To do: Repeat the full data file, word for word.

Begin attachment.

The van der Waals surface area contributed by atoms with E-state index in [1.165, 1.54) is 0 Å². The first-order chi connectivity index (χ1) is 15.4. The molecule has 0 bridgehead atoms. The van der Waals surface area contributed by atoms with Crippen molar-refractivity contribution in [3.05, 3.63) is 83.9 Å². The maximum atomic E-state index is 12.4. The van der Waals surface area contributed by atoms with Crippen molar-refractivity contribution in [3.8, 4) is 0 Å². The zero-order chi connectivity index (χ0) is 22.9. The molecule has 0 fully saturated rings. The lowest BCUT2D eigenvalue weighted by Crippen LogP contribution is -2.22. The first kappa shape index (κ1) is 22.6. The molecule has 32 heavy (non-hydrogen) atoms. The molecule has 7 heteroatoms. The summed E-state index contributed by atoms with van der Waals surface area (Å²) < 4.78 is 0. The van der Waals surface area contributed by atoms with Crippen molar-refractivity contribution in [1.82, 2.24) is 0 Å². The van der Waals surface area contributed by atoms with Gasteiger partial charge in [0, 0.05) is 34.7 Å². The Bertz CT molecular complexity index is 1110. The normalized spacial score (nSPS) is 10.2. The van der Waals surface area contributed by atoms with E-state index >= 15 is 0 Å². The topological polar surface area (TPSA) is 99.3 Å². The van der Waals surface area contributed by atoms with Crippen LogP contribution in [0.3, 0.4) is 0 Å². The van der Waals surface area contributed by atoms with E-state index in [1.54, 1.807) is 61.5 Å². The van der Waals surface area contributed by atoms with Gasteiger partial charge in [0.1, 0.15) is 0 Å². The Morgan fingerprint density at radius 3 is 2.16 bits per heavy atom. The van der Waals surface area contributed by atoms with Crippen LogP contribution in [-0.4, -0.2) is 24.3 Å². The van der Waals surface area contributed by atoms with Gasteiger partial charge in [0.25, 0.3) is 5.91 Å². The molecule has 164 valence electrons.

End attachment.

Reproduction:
The van der Waals surface area contributed by atoms with E-state index in [1.165, 1.54) is 0 Å². The first-order chi connectivity index (χ1) is 15.4. The molecule has 0 bridgehead atoms. The van der Waals surface area contributed by atoms with Crippen molar-refractivity contribution in [3.05, 3.63) is 83.9 Å². The maximum atomic E-state index is 12.4. The van der Waals surface area contributed by atoms with Crippen molar-refractivity contribution in [3.8, 4) is 0 Å². The zero-order chi connectivity index (χ0) is 22.9. The molecule has 0 fully saturated rings. The lowest BCUT2D eigenvalue weighted by Crippen LogP contribution is -2.22. The first kappa shape index (κ1) is 22.6. The molecule has 32 heavy (non-hydrogen) atoms. The molecule has 7 heteroatoms. The summed E-state index contributed by atoms with van der Waals surface area (Å²) < 4.78 is 0. The van der Waals surface area contributed by atoms with Crippen molar-refractivity contribution in [1.82, 2.24) is 0 Å². The van der Waals surface area contributed by atoms with Gasteiger partial charge in [0, 0.05) is 34.7 Å². The Bertz CT molecular complexity index is 1110. The normalized spacial score (nSPS) is 10.2. The van der Waals surface area contributed by atoms with E-state index >= 15 is 0 Å². The topological polar surface area (TPSA) is 99.3 Å². The van der Waals surface area contributed by atoms with Crippen LogP contribution in [0.3, 0.4) is 0 Å². The van der Waals surface area contributed by atoms with E-state index in [1.54, 1.807) is 61.5 Å². The van der Waals surface area contributed by atoms with Gasteiger partial charge in [0.1, 0.15) is 0 Å². The Morgan fingerprint density at radius 3 is 2.16 bits per heavy atom. The van der Waals surface area contributed by atoms with Crippen LogP contribution in [-0.4, -0.2) is 24.3 Å². The van der Waals surface area contributed by atoms with Gasteiger partial charge in [0.25, 0.3) is 5.91 Å². The molecule has 164 valence electrons.